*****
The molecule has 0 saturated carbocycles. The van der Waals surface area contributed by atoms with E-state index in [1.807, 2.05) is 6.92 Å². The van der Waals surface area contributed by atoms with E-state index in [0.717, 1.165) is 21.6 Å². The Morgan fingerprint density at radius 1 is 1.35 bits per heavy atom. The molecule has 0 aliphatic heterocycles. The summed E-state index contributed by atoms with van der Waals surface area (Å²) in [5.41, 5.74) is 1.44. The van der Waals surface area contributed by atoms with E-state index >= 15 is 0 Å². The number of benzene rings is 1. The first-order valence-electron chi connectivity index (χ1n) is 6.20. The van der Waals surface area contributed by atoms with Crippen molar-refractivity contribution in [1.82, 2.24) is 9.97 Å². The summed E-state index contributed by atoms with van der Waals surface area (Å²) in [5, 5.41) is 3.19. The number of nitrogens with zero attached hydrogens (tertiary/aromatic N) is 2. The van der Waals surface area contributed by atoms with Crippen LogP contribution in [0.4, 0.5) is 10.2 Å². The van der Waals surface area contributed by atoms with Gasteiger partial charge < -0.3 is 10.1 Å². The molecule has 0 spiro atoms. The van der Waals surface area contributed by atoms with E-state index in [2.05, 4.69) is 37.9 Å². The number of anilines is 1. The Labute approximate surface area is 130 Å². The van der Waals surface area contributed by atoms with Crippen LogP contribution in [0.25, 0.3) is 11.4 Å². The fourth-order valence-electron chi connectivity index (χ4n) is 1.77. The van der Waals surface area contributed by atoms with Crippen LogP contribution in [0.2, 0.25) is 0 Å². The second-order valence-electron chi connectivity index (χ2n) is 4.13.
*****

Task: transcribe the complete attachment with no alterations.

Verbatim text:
The molecule has 0 saturated carbocycles. The van der Waals surface area contributed by atoms with E-state index in [1.807, 2.05) is 6.92 Å². The van der Waals surface area contributed by atoms with E-state index in [0.717, 1.165) is 21.6 Å². The Morgan fingerprint density at radius 1 is 1.35 bits per heavy atom. The molecule has 0 aliphatic heterocycles. The summed E-state index contributed by atoms with van der Waals surface area (Å²) in [5.41, 5.74) is 1.44. The van der Waals surface area contributed by atoms with E-state index >= 15 is 0 Å². The number of benzene rings is 1. The first-order valence-electron chi connectivity index (χ1n) is 6.20. The van der Waals surface area contributed by atoms with Crippen molar-refractivity contribution in [1.82, 2.24) is 9.97 Å². The summed E-state index contributed by atoms with van der Waals surface area (Å²) in [5, 5.41) is 3.19. The number of nitrogens with zero attached hydrogens (tertiary/aromatic N) is 2. The van der Waals surface area contributed by atoms with Crippen LogP contribution in [0.4, 0.5) is 10.2 Å². The van der Waals surface area contributed by atoms with Gasteiger partial charge < -0.3 is 10.1 Å². The molecule has 0 spiro atoms. The van der Waals surface area contributed by atoms with E-state index in [2.05, 4.69) is 37.9 Å². The number of anilines is 1. The Labute approximate surface area is 130 Å². The van der Waals surface area contributed by atoms with Crippen LogP contribution in [0.25, 0.3) is 11.4 Å². The fourth-order valence-electron chi connectivity index (χ4n) is 1.77. The van der Waals surface area contributed by atoms with Crippen LogP contribution in [0.2, 0.25) is 0 Å². The second-order valence-electron chi connectivity index (χ2n) is 4.13.